A to Z Reflections 2018

This was my seventh year doing the A to Z Challenge, and my fifth with two blogs. I began doing it with this blog in 2014. Normally I have a much more intensive, scholarly theme than lists of names and their meanings, but I ended up without ample time to properly prepare for and put together the theme I’d been planning. Instead of forcing myself to write posts I knew wouldn’t represent my best possible work, I chose a fairly easy theme.

I waited till March to begin writing and researching my posts. By the time midnight rolled around on April first, I was only up to R. I powered through the remaining letters on April first, which perhaps set the tone for the entire rest of the Challenge. This may have been why it often felt like my heart wasn’t in it nearly to the extent it’s been during all previous years I’ve participated.

I’ve seen a few other people saying they also noticed participation seemed to be down this year, though there’s always the possibility we happened to visit the wrong blogs, or lucked out of posting our links to the daily lists at inopportune times of day. We don’t all have the same work, school, or sleep schedule, and so can’t all be early birds most likely to get noticed.

Though I most strongly preferred the old master list, I understand why the admins decided to retire it. If only there were a system that could make everyone happy, and that everyone finds the most user-friendly! I’m glad to know I’m not the only one who had some problems with scrolling on the Google Docs forms, and who found some problems with improper hyperlinking.

Post recap:

The As of Medieval names
The Bs of Medieval names
The Cs of Medieval names
The Ds of Medieval names
The Es of Medieval names
The Fs of Medieval names
The Gs of Medieval names
The Hs of Medieval names
The Is of Medieval names
The Js of Medieval names
The Ks of Medieval names
The Ls of Medieval names
The Ms of Medieval names
The Ns of Medieval names
The Os of Medieval names
The Ps of Medieval names
The Qs of Medieval names
The Rs of Medieval names
The Ses of Medieval names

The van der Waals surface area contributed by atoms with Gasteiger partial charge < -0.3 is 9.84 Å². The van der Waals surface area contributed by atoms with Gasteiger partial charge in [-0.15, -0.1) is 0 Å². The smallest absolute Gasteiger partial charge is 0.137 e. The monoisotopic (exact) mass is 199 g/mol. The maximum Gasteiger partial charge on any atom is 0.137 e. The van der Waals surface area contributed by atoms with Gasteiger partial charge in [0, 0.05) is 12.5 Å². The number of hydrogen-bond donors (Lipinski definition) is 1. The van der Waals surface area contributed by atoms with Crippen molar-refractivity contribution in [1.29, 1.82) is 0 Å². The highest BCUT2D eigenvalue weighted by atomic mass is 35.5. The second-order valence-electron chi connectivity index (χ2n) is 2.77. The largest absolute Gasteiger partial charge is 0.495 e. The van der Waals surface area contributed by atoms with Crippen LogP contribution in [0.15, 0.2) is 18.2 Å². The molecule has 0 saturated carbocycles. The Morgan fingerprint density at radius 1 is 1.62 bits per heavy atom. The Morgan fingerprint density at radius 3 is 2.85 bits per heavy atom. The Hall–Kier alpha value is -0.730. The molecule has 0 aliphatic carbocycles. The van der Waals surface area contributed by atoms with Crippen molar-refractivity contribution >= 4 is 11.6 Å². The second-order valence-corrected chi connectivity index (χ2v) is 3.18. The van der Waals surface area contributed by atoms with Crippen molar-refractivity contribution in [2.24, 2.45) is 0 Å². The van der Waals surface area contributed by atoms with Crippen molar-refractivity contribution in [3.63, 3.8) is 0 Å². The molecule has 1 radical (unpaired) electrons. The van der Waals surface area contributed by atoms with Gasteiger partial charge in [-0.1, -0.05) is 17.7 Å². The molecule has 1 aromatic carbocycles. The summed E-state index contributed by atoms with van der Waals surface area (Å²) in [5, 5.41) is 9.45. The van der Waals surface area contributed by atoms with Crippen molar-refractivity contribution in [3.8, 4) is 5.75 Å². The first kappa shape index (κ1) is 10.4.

The Ts of Medieval names
The Us of Medieval names
The Vs of Medieval names
The Ws of Medieval names
The Xes of Medieval names
The Ys of Medieval names
The Zs of Medieval names

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The Zs of Medieval names

Male:

Zakarriyya (Moorish Arabic): Form of Zachary (God remembers), derived from Hebrew name Zecharyah.

Zavida (Serbian): “To envy,” from root zavideti. It was superstitiously used to divert the evil eye from children. The rare modern Serbian name Zaviša descends from Zavida.

Zbignev (Slavic): “To dispel anger,” from roots zbyti and gnyevu. The modern forms are Zbigniew (Polish) and Zbygněv (Czech).

Zeisolf (German): “Tender wolf,” from roots zeiz and wolf.

Zhelimir (Slavic): Hypothetical form of modern Serbian and Croatian name Želimir (to desire peace). Its roots are zheleti (to wish, to desire) and miru (peace, world).

Zierick (Flemish)

Zilar (Basque): “Silver.”

Zilio (Tuscan Italian)

Zorzi (Tuscan Italian): Form of George (farmer).

Zuan (Venetian Italian): Form of John (God is gracious), from Hebrew name Yochanan. The feminine form was Zuana.

Zumurrud (Moorish Arabic): “Emerald,” from Persian root zumrud.

Female:

Zalema (Juedo–Catalan, Ladino [Judeo–Spanish]): Form of Arabic name Salimah (to be safe).

Zaneta (Tuscan Italian): Nickname for Giovanna (a feminine form of John).

Zanobi (Tuscan Italian): Form of Zenobia (life of Zeus).

Zelante (Tuscan Italian)

Zelva (Baltic)

Zezilia (Basque): Form of Cecilia (blind), from Latin root caecus.